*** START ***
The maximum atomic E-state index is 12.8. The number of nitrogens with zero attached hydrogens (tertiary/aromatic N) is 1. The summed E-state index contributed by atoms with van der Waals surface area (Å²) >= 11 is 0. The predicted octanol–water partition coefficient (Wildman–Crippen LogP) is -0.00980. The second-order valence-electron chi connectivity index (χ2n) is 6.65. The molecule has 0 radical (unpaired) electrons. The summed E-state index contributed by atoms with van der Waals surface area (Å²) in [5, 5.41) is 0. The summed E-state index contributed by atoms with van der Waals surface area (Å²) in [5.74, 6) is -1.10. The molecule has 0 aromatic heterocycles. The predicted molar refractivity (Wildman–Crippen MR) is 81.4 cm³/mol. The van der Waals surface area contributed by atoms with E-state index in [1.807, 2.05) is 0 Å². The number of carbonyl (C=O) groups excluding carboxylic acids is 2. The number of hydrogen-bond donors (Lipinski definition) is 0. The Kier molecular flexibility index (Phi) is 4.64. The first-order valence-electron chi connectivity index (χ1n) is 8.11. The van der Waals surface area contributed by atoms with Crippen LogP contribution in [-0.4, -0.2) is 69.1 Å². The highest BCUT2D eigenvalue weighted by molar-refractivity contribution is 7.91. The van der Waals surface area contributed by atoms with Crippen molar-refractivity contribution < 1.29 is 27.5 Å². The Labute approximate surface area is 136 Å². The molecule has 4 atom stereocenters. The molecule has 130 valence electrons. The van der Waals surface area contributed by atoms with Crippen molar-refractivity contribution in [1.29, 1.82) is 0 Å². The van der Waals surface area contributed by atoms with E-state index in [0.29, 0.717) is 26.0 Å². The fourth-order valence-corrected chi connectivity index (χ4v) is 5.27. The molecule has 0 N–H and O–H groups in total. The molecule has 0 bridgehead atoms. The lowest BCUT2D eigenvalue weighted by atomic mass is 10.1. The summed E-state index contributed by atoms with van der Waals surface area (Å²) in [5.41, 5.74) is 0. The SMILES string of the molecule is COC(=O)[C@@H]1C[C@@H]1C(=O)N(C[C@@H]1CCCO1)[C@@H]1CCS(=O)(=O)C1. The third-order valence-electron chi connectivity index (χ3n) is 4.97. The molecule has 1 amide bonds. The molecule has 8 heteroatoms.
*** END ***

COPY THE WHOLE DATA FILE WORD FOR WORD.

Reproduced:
The maximum atomic E-state index is 12.8. The number of nitrogens with zero attached hydrogens (tertiary/aromatic N) is 1. The summed E-state index contributed by atoms with van der Waals surface area (Å²) >= 11 is 0. The predicted octanol–water partition coefficient (Wildman–Crippen LogP) is -0.00980. The second-order valence-electron chi connectivity index (χ2n) is 6.65. The molecule has 0 radical (unpaired) electrons. The summed E-state index contributed by atoms with van der Waals surface area (Å²) in [5, 5.41) is 0. The summed E-state index contributed by atoms with van der Waals surface area (Å²) in [5.74, 6) is -1.10. The molecule has 0 aromatic heterocycles. The predicted molar refractivity (Wildman–Crippen MR) is 81.4 cm³/mol. The van der Waals surface area contributed by atoms with E-state index in [1.807, 2.05) is 0 Å². The number of carbonyl (C=O) groups excluding carboxylic acids is 2. The number of hydrogen-bond donors (Lipinski definition) is 0. The Kier molecular flexibility index (Phi) is 4.64. The first-order valence-electron chi connectivity index (χ1n) is 8.11. The van der Waals surface area contributed by atoms with Crippen LogP contribution in [-0.4, -0.2) is 69.1 Å². The highest BCUT2D eigenvalue weighted by molar-refractivity contribution is 7.91. The van der Waals surface area contributed by atoms with Crippen molar-refractivity contribution < 1.29 is 27.5 Å². The Labute approximate surface area is 136 Å². The molecule has 4 atom stereocenters. The molecule has 130 valence electrons. The van der Waals surface area contributed by atoms with Crippen molar-refractivity contribution in [1.29, 1.82) is 0 Å². The van der Waals surface area contributed by atoms with E-state index in [0.29, 0.717) is 26.0 Å². The fourth-order valence-corrected chi connectivity index (χ4v) is 5.27. The molecule has 0 N–H and O–H groups in total. The molecule has 0 bridgehead atoms. The lowest BCUT2D eigenvalue weighted by atomic mass is 10.1. The summed E-state index contributed by atoms with van der Waals surface area (Å²) in [5.41, 5.74) is 0. The SMILES string of the molecule is COC(=O)[C@@H]1C[C@@H]1C(=O)N(C[C@@H]1CCCO1)[C@@H]1CCS(=O)(=O)C1. The third-order valence-electron chi connectivity index (χ3n) is 4.97. The molecule has 1 amide bonds. The molecule has 8 heteroatoms.